A retiree who experiences these poor returns early in retirement isn't likely to deplete her savings during the Opening Game. In fact, my SWR studies show that portfolio depletion with a reasonable spending rate of about 4% or less rarely occurs before the retiree's median life expectancy at age 65. (See Death and Ruin.) In other words, a series of poor returns that occurs in the Opening Game won't deplete savings until the Middle Game, assuming spending is somewhat reasonable. Spend 10% of your savings annually, however, and you can deplete your portfolio pretty quickly.
Sequence risk is also very high during the decade preceding retirement. Many households who believed they were all set for retirement in 2000 to 2006 encountered a dramatic setback when the Great Recession hit in late 2007. Many had to postpone or scale back their retirement plans. In my previous post, I mentioned the transition into the Opening Game (obviously not a feature of chess). That's a good time to reduce equity exposure to mitigate the risk of losing capital with little time to recover before retirement – you probably should have reduced your equity exposure before the Opening Game.
Several key decisions in the opening game also affect later games including claiming Social Security benefits, spending a reverse mortgage, purchasing a fixed annuity, and purchasing long-term care.
Claiming Social Security benefits is an excellent example. Claim benefits early and you increase Opening Game income but decrease income in later games – should you live that long. Likewise, borrowing from a reverse mortgage in the Opening Game will increase spending immediately but you might have an even greater need for that spending in later games – should you live that long.
Purchasing a fixed annuity will cost more in the Opening Game because you have a longer life expectancy. On the other hand, delay too long and you may have significantly less capital with which to purchase an annuity. At some age approximately halfway through the Middle Game, buying a fixed annuity may no longer be economically sound.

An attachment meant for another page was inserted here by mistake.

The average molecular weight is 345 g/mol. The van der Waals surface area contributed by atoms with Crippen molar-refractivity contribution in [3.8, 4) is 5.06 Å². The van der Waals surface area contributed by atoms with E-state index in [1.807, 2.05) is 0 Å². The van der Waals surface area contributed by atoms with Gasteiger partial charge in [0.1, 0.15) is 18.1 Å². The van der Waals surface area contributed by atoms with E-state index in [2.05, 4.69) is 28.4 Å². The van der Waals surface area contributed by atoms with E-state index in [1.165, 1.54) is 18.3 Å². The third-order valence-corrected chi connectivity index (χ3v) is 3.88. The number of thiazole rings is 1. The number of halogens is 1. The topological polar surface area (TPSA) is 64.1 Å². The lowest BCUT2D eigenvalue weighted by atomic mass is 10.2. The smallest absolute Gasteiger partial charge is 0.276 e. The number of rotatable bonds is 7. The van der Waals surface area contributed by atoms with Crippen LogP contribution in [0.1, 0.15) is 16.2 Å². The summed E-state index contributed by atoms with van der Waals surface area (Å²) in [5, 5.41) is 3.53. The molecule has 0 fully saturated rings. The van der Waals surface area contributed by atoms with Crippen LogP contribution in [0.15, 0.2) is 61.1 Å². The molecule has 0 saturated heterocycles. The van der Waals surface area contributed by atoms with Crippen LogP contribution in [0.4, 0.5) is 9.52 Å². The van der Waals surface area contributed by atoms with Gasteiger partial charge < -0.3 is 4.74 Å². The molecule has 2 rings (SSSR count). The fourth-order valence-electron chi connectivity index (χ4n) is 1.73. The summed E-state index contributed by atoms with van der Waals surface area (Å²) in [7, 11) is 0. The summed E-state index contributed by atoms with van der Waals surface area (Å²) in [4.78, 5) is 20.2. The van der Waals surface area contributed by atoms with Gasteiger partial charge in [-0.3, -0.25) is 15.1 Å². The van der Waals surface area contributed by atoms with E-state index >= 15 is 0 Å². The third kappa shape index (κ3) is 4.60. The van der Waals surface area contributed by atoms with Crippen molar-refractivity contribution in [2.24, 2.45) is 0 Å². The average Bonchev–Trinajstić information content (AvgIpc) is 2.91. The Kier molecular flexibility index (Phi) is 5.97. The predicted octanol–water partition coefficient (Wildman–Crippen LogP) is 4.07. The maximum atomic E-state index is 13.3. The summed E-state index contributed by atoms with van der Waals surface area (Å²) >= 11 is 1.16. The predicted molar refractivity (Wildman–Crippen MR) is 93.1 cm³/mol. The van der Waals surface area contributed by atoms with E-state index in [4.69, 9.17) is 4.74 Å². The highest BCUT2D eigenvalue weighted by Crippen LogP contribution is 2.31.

Long-Term Care insurance policies require that you qualify medically. Wait too long to purchase one and you may no longer qualify.
These decisions have both “expiration dates” and impacts on future games that are both good and bad in addition to the immediate impacts they have on the Opening Game. Decisions need to consider the impacts on all three games in a good retirement plan.
The following summarizes the salient characteristics of retirement's Opening Game:
The Opening Game has its own risks and rewards and decisions made in early retirement can have a dramatic impact on later games. A good retirement strategy will not only consider the impacts of decisions on the Opening Game but also impacts on later games. Plan with the understanding that the three games are different, that each may require its own strategy, that decisions may affect more than the current game, and that you won't know what pieces are still in play until you almost reach the next game.
In my next post, I'll move on to the Middle Game.
 Life Tables for the United States Social Security Area 1900-2100.
 Blanchett, D. (2013, November 5). Estimating the True Cost of Retirement. Morningstar.
 Banerjee, S. (2012). Expenditure patterns of older Americans, 2001-2009. EBRI Issue Brief, (368).
 The Tax Torpedo explained, Kiplinger.